Sunday, September 27, 2009
Like A Dog Not Walking On Its Hind Legs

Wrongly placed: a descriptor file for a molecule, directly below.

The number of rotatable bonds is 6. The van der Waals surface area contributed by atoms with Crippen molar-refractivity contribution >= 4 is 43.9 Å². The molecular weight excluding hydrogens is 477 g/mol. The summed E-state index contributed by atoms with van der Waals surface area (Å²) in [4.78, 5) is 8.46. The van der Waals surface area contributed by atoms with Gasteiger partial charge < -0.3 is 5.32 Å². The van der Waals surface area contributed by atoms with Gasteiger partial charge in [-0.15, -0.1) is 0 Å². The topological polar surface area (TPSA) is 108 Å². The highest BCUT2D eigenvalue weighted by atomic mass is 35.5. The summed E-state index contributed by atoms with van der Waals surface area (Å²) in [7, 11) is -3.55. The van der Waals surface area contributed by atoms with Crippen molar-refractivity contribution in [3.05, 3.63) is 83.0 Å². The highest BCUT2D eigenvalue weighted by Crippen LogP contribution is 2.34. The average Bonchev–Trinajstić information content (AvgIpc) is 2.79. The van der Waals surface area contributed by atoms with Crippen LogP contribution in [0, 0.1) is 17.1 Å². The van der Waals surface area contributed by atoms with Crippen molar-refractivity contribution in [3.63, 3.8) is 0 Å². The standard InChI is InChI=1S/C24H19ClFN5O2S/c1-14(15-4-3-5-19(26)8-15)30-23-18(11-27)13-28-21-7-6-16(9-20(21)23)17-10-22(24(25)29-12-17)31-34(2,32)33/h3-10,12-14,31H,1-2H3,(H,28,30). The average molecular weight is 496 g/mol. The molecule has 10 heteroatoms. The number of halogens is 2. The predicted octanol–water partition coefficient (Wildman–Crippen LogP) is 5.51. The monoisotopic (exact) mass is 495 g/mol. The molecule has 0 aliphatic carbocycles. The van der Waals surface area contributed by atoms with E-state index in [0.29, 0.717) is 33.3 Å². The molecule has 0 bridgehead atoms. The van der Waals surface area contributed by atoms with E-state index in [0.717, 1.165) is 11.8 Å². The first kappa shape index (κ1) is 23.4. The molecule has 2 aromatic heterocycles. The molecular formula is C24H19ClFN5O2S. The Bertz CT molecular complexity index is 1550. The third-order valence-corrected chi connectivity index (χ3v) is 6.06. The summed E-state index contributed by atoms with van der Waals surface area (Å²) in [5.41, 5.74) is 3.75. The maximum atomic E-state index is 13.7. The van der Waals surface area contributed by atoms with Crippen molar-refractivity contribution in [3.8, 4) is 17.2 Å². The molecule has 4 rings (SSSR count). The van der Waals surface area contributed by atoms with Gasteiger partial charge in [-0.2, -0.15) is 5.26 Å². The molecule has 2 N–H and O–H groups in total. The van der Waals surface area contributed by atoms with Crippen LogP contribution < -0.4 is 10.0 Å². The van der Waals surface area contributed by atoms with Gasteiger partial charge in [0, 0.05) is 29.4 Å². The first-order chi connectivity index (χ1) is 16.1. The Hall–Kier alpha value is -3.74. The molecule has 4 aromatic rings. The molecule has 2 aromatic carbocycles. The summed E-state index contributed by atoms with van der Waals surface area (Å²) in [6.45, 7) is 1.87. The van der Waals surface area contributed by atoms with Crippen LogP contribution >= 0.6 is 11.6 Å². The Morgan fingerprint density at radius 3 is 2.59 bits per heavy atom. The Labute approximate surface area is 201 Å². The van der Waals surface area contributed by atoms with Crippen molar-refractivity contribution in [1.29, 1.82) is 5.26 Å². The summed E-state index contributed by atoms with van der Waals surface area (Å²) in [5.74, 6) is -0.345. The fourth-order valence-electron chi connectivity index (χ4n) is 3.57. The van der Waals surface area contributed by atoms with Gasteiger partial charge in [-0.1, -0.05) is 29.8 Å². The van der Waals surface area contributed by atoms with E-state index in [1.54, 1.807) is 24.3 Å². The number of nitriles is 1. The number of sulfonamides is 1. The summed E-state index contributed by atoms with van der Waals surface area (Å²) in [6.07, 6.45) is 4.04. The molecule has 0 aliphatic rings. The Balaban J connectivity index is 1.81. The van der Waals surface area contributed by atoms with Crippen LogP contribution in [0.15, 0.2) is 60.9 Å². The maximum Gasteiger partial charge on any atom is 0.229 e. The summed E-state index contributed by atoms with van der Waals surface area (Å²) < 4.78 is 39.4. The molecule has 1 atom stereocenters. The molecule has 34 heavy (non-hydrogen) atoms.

I suspect that I tend towards the more formal end of views about the appropriate standards of staff-student interactions at universities. This is probably partly because of the structure of teaching that I'm most used to; tutorials, sometimes with only one student, make particularly obvious how seedy Terence Kealey, vice chancellor of the University of Buckingham, is when he tries to claim that external regulation of exam grades has eliminated power differentials that would corrupt relationships between students and staff at universities here. Still, one would have to have a remarkably laissez-faire attitude to causal misogyny and leching to think that his attempt to legitimate patriarchal sleaziness through clever-clever irony and literary allusion was not rather exploitative, notwithstanding his willingness to blame if not the victim, at least the more vulnerable of the two parties. For one thing, if this is merely about the tributes that age pays to youth and vice versa, why is the relationship in question explicitly defined as one of male professors and female students? I'm not sure whether academia is any better or worse than society at large, but it certainly suffers from various gendered norms and on occasion outright sexism. No male graduate student of my acquaintance would dress more formally to teach, whereas I know women who do, just as no man I know has been harrassed by one of their colleagues. I suppose, though, if you're the kind of person who thinks that the relevant relationship in The History Man is one of acolyte and academic hero, rather than a gradual bullying into submission, and more, in a position to benefit from doing just that, then you would think that any unwillingness to accept that that sort of thing is really not OK was a bit humourless.